The remains of a large dinosaur found in La Rioja support a new species of spinosaurid

Fossil remains of a spinosaurid -carnivorous- dinosaur found in Igea (La Rioja), confirm that it is the most complete in the Iberian Peninsula and, possibly, in Europe, and, furthermore, that it may be a new species of this type of dinosaur , in the absence of its publication in the paleontological record.

Oliver Thansan
Oliver Thansan
25 March 2023 Saturday 03:26
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The remains of a large dinosaur found in La Rioja support a new species of spinosaurid

Fossil remains of a spinosaurid -carnivorous- dinosaur found in Igea (La Rioja), confirm that it is the most complete in the Iberian Peninsula and, possibly, in Europe, and, furthermore, that it may be a new species of this type of dinosaur , in the absence of its publication in the paleontological record.

This is one of the main conclusions of the discovery of these remains, located in the "Virgen del Villar 2" site in the excavation campaign of July 2022, and which, after their study, have been presented this Friday, in Logroño, in an act attended by the team and the president of the Government of La Rioja, Concha Andreu.

The director of the investigation, the paleontologist and researcher at the University of the Basque Country, Xabier Pereda, has highlighted to EFE the scope of the find and the "exceptional nature of this site, which has not finished excavating and which is being very fruitful in its results".

Until now, four partial skeletons belonging to as many individuals of spinosaurids have been found in the Igea sites, some very fragmented, but those found in this last campaign -the fifth of the skeletons- he said, are the most complete and support the thesis of a new species of spinosaurid.

This has been detailed by Pereda, who has specified that in the coming months it will be confirmed that it is a new species, once all the investigation of the material found and published in the paleontological record has been completed.

He has also reported that the nomenclature of this new species of spinosaurids that inhabited the Iberian Peninsula will allude to La Rioja.

This new one will add to the three currently existing in the Iberian Peninsula, which are the "Vallibonavenatrix", located in Castellón; the "Camarillasaurus", in Teruel; and the "Iberospinus", in Portugal.

During the presentation of the results of the research, a restored arm of the spinosaurid was also shown -arm, forearm and hand bones, including claws-, as well as a real-size reconstruction of the living arm of the dinosaur.

It is estimated that the skeletal remains found would correspond to a dinosaur between 7 and 8 meters in length; 2.5 and 3 meters tall and an approximate body mass of 1,300 to 1,500 kilos, Pereda has reported.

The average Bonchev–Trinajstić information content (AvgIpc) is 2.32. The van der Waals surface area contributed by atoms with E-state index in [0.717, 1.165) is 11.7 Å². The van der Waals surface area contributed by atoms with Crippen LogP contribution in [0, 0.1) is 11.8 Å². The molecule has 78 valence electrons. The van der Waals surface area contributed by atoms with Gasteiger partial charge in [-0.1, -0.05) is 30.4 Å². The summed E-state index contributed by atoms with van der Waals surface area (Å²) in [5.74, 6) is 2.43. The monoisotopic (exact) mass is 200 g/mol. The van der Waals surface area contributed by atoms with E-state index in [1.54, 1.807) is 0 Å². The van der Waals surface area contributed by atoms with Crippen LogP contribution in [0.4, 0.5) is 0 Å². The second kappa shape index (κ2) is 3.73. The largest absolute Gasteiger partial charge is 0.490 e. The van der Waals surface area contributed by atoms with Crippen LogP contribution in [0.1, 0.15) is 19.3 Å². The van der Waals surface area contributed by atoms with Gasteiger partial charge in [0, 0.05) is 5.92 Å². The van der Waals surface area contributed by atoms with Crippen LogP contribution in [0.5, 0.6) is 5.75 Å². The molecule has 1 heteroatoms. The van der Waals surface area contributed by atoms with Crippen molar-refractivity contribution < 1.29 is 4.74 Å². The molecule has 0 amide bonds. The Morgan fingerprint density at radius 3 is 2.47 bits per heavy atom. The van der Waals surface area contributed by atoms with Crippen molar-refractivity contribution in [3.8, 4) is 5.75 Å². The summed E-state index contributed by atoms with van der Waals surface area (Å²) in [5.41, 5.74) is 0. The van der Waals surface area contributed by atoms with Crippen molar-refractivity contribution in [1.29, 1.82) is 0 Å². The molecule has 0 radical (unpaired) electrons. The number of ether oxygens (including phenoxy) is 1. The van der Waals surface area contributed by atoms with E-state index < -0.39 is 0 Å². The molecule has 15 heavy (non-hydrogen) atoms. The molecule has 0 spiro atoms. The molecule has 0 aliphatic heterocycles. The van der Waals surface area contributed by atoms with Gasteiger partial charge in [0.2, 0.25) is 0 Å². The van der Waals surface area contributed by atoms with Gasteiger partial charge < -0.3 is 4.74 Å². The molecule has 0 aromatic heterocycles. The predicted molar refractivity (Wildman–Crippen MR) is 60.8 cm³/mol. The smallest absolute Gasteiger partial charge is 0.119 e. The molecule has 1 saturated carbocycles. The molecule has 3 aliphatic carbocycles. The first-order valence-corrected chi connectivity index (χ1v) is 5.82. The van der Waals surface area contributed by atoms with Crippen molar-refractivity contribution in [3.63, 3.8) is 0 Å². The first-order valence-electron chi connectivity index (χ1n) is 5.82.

The remains found of this great dinosaur, and which are deposited in the Igea Paleontological Center, are cranial bones, including part of a dentary that also preserves several alveoli and sections of the teeth, as well as isolated teeth.

Elements of the axial skeleton have been found, such as cervical, dorsal and caudal vertebrae, as well as ribs; a virtually complete forelimb, including elements of the arm, forearm, and hand, with several distal phalanges, or claws.

In addition, bones of the hind limb (leg) are part of the finding, such as the femur, tibia, metatarsals and phalanges, including claws and bones of the shoulder and pelvic girdles (hip).

Along with this large amount of bone remains of this spinosaurid, fossil remains of associated fauna and flora have appeared at the site, including remains of large bony fish, plant remains of ferns, arborescent plants and fossilized excrement, among others.

This quantity of the remains of this individual and their quality make it the most complete spinosaurid in the Iberian Peninsula and, possibly, in the European record, even rivaling the iconic English dinosaur Baryonyx, the director of the research has had an impact.

Spinosaurids are characterized by having an elongated skull and conical teeth like those of crocodiles, which made them top predators, mainly of fish, but also of other animals, such as lizards and crocodiles.

Probably, these animals that inhabited these places in La Rioja 120 million years ago, lurked along the shore of a large lake, that is, they waded like a heron in shallow water to catch fish and other vertebrates instead of actively swimming. Pereda has detailed.

He stressed that these findings make La Rioja a key region for understanding the evolution of this group of dinosaurs and, at the same time, a world reference in the study of spinosaurids.

Currently, this autonomous community has 11,000 ichnites (fossilized footprints) of sauropods, theropods and ornithopods from the Lower Cretaceous, distributed in 170 sites, which are entirely in their original state.

Thirty of them are included in the 'Route of the footprints' of La Rioja.